The General Election 2017 was initially dubbed as the one that nobody wanted and Theresa May was justifiably criticised for doing a u-turn on her pledge that this government would not go to the polls until 2020. There seemed little enthusiasm from party activists and the voters were particularly unengaged. This was summed up perfectly by Brenda from Bristol who at the time spoke for the majority of the country when she found out that a snap election had been called:
Pumped up by fawning newspaper articles and sycophantic supporters the prime minister was tempted by poll ratings that promised a huge Tory majority .......... it was an opportunity too good to miss. Looking ahead to the political climate of 2020 with anticipated Conservative poll ratings likely to be negative in the post-brexit shrinking economy, compounded by 10 years of disastrous austerity, going for an election in 2017 was a Tory no-brainer. All Theresa had to do was keep her mouth shut so that the obvious paucity of Tory policies and ideas was not found out .......... but .......... being so far ahead of Labour in the ratings and believing their own Corbyn bashing propaganda to be true the chance to make further cuts in government provision of services proved to be irresistible.
Make no mistake about the dogmatism that drives the thinking behind the 2017 Tory election manifesto ............ they are now getting close to the very heart of what's left of the welfare state ......... they want to rid the country of the principle of collective responsibility. The noble post war consensus that accepted the role of taxation in the provision of health services, social care, education, scientific research and improvements in infrastructure is once again under attack from the far right.
Then it all started to unravel. The public perception of Theresa May gradually turned from strength and stability to one of uncertainty and indecision as the u-turns started to pile up to the point where she was going in ever decreasing circles. As the Tory contender became increasingly unhinged the public, and more significantly the press looked towards the other camp with a more open mind. Were Labour and Corbyn as bad as the Tories made them out to be? What they found was a well thought out manifesto which is more Maynard Keynes than Marx and a Labour leader who was coming across as being ........... well ........... electable. With bastions of the establishment such as David Dimbleby stating that Jeremy has not been treated fairly by the press it is evident that the tide has turned; a fact underlined by an article in today's Times Poll predicts shock losses for Theresa May's Tories at the election. I did not go behind the Times paywall (never give Murdoch even a single penny) but it was possible to lift this predictive chart:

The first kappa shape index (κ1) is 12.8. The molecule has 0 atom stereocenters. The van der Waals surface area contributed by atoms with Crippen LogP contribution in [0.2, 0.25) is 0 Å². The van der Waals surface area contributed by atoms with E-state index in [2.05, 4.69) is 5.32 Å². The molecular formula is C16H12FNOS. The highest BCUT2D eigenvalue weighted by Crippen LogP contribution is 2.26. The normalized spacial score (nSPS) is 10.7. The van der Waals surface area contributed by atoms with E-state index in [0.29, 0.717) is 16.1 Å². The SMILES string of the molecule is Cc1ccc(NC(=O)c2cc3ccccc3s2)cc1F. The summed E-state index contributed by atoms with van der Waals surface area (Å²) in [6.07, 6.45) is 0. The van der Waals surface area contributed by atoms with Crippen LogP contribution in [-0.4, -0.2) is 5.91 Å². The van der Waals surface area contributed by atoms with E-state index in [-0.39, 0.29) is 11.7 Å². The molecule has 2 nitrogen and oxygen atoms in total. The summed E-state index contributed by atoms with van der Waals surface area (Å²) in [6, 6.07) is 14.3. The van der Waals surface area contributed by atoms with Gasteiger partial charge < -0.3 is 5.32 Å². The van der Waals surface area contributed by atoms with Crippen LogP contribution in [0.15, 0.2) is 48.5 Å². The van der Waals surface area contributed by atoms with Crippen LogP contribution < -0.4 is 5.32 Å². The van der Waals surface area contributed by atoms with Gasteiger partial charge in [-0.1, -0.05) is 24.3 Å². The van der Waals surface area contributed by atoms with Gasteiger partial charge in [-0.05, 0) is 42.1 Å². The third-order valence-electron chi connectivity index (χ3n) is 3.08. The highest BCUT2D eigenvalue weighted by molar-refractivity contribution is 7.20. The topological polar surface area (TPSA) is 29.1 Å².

How accurate this proves to be will only be known some time early on June 9th but such a forecast would have been unthinkable even a week ago. This is a tantalising glimpse of a possible coalition of the left with Labour not just avoiding melt down but actually increasing its seats in parliament. Please let this be true .......... though it pays to keep your feet on the ground and this article in the Guardian commenting on the YouGov poll puts it into perspective.
Why is it possible that we can contemplate Tories losing their majority?
Put simply the voters are starting to realise that Corbyn and Labour are not as bad as the media would have them believe and that Tories and May are far less attractive a proposition once the spotlight is turned upon them. The 8th June could become the defining example of the meaning of the word "hubris" .............. or perhaps it's this: Anti Theresa May track "Liar Liar GE2017" nears top of official singles chart
Apparently if you download this track from iTunes or Amazon (and probably other places that an old fart like me would never have heard of) you donate to both the Peoples Assembly against austerity and to foodbanks. Couldn't resist so I paid my 99p. (A link to Liar Liar GE2017 for those who receive this post by email)